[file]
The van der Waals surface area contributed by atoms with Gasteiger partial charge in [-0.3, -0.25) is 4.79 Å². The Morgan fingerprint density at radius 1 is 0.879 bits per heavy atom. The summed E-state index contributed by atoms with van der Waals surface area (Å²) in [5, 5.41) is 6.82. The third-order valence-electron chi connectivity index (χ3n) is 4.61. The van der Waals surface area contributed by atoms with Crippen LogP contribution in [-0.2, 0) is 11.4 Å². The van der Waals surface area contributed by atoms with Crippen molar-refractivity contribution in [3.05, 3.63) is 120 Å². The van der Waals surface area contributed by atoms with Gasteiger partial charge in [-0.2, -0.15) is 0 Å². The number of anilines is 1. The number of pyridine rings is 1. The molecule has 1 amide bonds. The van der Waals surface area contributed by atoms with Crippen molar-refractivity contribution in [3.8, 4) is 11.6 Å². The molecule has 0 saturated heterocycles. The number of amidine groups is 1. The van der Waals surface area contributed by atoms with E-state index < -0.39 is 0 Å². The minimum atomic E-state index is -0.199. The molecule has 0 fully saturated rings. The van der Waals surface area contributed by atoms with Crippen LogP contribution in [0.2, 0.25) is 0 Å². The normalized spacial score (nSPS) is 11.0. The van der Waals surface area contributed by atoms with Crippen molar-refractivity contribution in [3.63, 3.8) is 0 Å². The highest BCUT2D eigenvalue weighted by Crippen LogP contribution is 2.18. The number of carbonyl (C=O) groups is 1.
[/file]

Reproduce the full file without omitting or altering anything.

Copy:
The van der Waals surface area contributed by atoms with Gasteiger partial charge in [-0.3, -0.25) is 4.79 Å². The Morgan fingerprint density at radius 1 is 0.879 bits per heavy atom. The summed E-state index contributed by atoms with van der Waals surface area (Å²) in [5, 5.41) is 6.82. The third-order valence-electron chi connectivity index (χ3n) is 4.61. The van der Waals surface area contributed by atoms with Crippen LogP contribution in [-0.2, 0) is 11.4 Å². The van der Waals surface area contributed by atoms with Crippen molar-refractivity contribution in [3.05, 3.63) is 120 Å². The van der Waals surface area contributed by atoms with Gasteiger partial charge in [-0.2, -0.15) is 0 Å². The number of anilines is 1. The number of pyridine rings is 1. The molecule has 1 amide bonds. The van der Waals surface area contributed by atoms with Crippen molar-refractivity contribution in [3.8, 4) is 11.6 Å². The molecule has 0 saturated heterocycles. The number of amidine groups is 1. The van der Waals surface area contributed by atoms with E-state index < -0.39 is 0 Å². The minimum atomic E-state index is -0.199. The molecule has 0 fully saturated rings. The van der Waals surface area contributed by atoms with Crippen LogP contribution in [0.2, 0.25) is 0 Å². The normalized spacial score (nSPS) is 11.0. The van der Waals surface area contributed by atoms with Crippen molar-refractivity contribution in [3.63, 3.8) is 0 Å². The highest BCUT2D eigenvalue weighted by Crippen LogP contribution is 2.18. The number of carbonyl (C=O) groups is 1.